The comments feature helps to keep conversations focused about a specific task. The conversation happens at the bottom of the card and it’s easy to refer back to that conversation at a later date. The comments are ordered with the most recent first so you can see at a glance when the conversation took place. There’s no need to search through all your emails looking for that specific reply you think you saw – you know immediately where to look!




It’s best to ensure your comments and the conversation are directed to a specific person or people, so they know you are talking to them. To notify a particular team member use the syntax @username, at the start or anywhere within your comment.

For example if you wanted to mention Mark Wilkinson on a card you would use @wpmark, as wpmark is Mark’s Trello username. @mentions don’t work in card titles only in card comments.


The members feature allows us to add team members to cards. This is our way of communicating amongst ourselves who should be actively working on a task at any given time. We try and limit the number of members added to only those who are really needed.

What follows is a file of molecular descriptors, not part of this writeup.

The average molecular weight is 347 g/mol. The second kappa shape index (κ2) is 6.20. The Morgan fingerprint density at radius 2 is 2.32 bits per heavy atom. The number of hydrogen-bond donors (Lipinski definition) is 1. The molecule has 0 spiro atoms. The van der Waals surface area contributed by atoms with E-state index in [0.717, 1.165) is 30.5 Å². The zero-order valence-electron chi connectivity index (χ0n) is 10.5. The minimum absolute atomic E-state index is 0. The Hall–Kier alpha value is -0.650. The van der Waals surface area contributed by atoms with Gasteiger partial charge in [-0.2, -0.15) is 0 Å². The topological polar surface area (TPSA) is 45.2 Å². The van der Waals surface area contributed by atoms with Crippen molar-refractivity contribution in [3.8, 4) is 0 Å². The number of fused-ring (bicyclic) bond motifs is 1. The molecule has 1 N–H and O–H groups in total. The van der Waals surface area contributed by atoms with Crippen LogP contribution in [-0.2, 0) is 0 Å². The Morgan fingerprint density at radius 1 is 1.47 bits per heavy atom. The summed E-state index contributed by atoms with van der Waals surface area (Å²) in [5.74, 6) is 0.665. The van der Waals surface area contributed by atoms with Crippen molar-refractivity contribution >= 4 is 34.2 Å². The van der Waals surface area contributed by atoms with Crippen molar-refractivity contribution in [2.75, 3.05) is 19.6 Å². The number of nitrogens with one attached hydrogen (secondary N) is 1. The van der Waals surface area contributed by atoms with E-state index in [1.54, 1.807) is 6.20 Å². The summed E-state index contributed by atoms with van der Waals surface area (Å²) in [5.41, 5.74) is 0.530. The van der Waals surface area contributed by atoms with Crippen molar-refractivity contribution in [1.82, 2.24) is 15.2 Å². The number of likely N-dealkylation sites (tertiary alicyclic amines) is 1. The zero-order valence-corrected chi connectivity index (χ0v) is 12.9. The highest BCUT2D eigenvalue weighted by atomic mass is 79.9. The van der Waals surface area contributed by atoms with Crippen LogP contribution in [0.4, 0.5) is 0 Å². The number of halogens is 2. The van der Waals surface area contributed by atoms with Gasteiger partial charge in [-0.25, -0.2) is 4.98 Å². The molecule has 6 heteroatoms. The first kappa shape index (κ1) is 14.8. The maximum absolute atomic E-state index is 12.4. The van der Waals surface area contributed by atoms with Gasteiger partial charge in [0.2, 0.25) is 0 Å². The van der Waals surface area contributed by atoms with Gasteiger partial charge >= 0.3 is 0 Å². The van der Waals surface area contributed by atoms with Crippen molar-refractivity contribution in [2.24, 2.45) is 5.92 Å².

Trello automatically notifies card members about all activity on that card; any comments that get made, attachments that are added and if it gets moved to another list. You will spot that members get added and removed from the Highrise Digital team as tasks get passed between the frontend and backend teams.

In the above example, we can see that Mark is responsible for four out of the five tasks. Mark will pull these cards into the ‘IN PROGRESS’ pile when he is ready to work on them.


Another great Trello feature that we use extensively are labels. Not every card requires a label, and we try and add them to cards sparingly to reduce visual clutter.

We’ve honed our labels down to standard set that we use on every project.

‘Low priority’, ‘medium priority’ and ‘high priority’